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Only left foot, so write the wonderful life

Only left foot, so write the wonderful life

By Ruban SaundersPublished 4 months ago 3 min read
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He grew up in Dublin, Ireland, and was born with all four limbs but was severely paralyzed, leaving him unable to move. He had severe cerebral palsy, and poor pronunciation, and only his left foot could move. When he was seven years old, he used a wheelchair and went to the park with his family. Several children are competing to draw, he stared at them with envious eyes, "ah" called, refused to leave. One of the children seemed to understand his meaning, and laughed loudly: "You can't even speak clearly, I think you can't draw anything good! Leave us alone!"

He went away sad, went home, and to make his sister understand what he meant, he took a piece of chalk from her with his left foot and tried to draw it, but it was not good. His sister accompanied him and encouraged him, saying, "I believe you can draw well. God has only disarmed you for a while so that you can't draw like other children, but if you put in the time to practice, you can draw wonderful pictures. If you dare to dream, you can do anything."

As he grew older, he was diligent in learning to draw and write with his left foot. His family believes he is not mentally handicapped, just unable to communicate. Determined to give him as normal a life as possible, the family put him in a cart and pulled him around to introduce him to the outside world. His left foot became more and more flexible, and he even learned to swim. At home, he devoted himself to painting and began to write. His toes were often torn, but he played through the pain. Many of his manuscripts were rejected, but he did not lose heart. He lurched from one failure to another, but his enthusiasm was undiminished. He told himself one more day, one more week, one more month, one more year, and slowly he found that he had great enthusiasm again. When his painting won a prize in the city and his first work, My Left Foot, was published after many revisions, he felt his vision was opened. Life was full of possibilities, and he believed that there would be better days ahead.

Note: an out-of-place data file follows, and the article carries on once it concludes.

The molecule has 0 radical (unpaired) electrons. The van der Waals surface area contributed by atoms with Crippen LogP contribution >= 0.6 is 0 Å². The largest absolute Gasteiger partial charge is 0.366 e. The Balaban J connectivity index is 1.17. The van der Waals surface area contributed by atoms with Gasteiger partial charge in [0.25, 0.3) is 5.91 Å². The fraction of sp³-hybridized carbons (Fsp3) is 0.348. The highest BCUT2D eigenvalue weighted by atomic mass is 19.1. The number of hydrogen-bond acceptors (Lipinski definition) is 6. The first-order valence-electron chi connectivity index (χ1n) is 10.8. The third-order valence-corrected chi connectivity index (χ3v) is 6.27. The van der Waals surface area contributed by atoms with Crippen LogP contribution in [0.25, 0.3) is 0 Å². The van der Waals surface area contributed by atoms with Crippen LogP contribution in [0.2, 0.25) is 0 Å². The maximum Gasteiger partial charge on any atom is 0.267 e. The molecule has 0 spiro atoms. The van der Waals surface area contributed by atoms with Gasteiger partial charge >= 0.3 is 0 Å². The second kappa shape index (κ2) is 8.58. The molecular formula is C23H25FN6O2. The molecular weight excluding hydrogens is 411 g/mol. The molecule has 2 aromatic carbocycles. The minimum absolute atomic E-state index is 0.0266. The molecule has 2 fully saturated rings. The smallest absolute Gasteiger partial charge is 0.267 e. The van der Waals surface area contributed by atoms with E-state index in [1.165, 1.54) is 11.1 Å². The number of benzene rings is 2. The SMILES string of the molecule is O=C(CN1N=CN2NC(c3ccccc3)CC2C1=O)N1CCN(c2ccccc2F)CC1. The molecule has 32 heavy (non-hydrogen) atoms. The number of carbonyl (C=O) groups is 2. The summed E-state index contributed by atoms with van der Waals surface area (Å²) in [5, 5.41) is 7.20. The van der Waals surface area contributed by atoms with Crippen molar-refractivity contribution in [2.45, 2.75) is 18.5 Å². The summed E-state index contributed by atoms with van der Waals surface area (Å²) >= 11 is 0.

He learned the joys of writing and painting and never looked back. Although he struggled with every painting and every article he wrote, his feet were worn out with blood blisters, and he often received rejections, he never gave up and embraced every opportunity.

His mother, with the help of a doctor, sent him to Johns Hopkins Hospital, where he received excellent care. He had a special respect for the great doctor who later not only founded a hospital for him and others with cerebral palsy but also introduced him to the literary world. Several well-known Irish writers encouraged him to write, and he was greatly encouraged. At the age of 27, he put a lot of effort into writing the novel "Those Low Days." Excitingly, the novel debuted at number one on the bestseller list and was made into a film starring Daniel Day-Lewis, who also won an Oscar for Best actor. He went on to publish six more books and was also an active painter.

His name was Christian Brown, and many people were surprised to hear that he, who could only move his left foot and make a few sounds, became a famous writer, poet, and painter. Christy wrote in his diary: "As my sister once taught me if you work hard, you can do anything! In the wind and rain, to be brave and firm; In the dark, to grit your teeth and move forward; In the face of the desert, the heart should be filled with oasis. As long as like cicadas, experience pain, and never give up, will be able to soar into the sky! Kids in wheelchairs should try everything!"

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Ruban Saunders

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